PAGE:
Fall Quarter Reflection

If there’s one glaring thing missing from my work at the UW, it’s the evaluative process that I had gotten so used to in my undergraduate work at Evergreen.  The lack of that structure makes it fairly easy to forget to look back – hence why this post comes as late as it does when the quarter ended on the 10th.

This quarter, there were four different classes on my schedule – IMT 500, IMT 501, IMT 510, and IMT 540.  I’ll break each class down into a separate section, then try to combine them.

IMT 500 – The Information Management Framework: Since this was an overview course that lasted only the first few days of the quarter, there’s not as much to say here as there might be otherwise.  The major thing that happened for me in this course was the opportunity to give a presentation on SharePoint 2007 as part of an introduction to the course’s final project.  This 30 minute presentation was a general overview of the functionality provided by SharePoint, which I thought went extremely well.  The final paper in the class, which was an assignment designed around seeing how information moves through its lifecycle, allowed me to reflect a bit on how being an “expert user” of SharePoint (at least compared to the rest of the class) influenced my actions while working on the group project.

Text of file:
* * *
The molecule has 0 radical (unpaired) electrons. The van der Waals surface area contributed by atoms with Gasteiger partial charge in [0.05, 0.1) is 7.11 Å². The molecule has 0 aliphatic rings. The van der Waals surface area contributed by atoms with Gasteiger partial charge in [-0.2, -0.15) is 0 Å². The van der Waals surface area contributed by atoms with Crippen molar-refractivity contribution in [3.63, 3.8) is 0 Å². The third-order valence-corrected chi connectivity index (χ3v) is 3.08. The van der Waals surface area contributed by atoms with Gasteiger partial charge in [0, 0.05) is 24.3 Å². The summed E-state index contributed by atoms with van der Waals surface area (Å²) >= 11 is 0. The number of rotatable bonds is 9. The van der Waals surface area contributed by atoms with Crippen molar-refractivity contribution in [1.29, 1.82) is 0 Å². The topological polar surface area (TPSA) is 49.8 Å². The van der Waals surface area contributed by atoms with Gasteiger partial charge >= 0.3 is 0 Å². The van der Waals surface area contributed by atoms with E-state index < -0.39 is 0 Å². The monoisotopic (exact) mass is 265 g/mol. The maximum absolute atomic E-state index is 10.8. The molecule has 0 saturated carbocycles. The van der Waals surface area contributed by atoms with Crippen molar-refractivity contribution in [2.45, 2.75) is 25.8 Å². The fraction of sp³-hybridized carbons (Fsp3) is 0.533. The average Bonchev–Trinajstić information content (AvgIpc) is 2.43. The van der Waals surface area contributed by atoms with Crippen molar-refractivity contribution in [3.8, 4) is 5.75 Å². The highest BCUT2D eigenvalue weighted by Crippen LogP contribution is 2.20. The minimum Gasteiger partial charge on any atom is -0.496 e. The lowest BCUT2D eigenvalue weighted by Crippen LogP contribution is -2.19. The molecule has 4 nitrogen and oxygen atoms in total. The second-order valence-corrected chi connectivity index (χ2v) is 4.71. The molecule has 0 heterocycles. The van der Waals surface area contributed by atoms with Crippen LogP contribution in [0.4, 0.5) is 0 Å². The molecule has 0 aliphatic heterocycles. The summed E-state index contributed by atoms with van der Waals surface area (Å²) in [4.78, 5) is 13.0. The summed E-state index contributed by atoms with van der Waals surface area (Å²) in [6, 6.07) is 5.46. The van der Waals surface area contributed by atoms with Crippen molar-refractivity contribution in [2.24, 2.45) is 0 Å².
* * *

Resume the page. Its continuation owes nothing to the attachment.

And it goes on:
IMT 501 – Technology Foundations for Information Professionals: I nearly had no business being in this class, seeing as how it was about 95% review.  I’ve done this in the past when I took Computers and Human Reason during my undergraduate work at Evergreen, though that had a twist – not only was it review, but it was review from a very different lens – that of human cognition.  501 was review from a slightly different lens as well in that it took a high-level approach to explaining concepts while touching on many computing essentials, like database design and computer hardware.  My challenge in this class was not so much to learn the material, though I did have the opportunity to fill in gaps and to learn a few new tricks (JavaScript being one of them).  Instead, I used this class as a chance to pass at least some of my knowledge on to my classmates, though this was a somewhat limited endeavor, since it only really occurred in my group (labs for this course were optional, which is a move I don’t understand – barely anyone ever showed up).  However, I did have the chance to try my hand at explaining concepts in an effort to help people apply them properly, which is something I succeeded fairly well at.  While this was the easiest class content-wise, it was still quite worthwhile for the ability to try a new approach to learning some computing fundamentals and for the ability to show others how do think about concepts.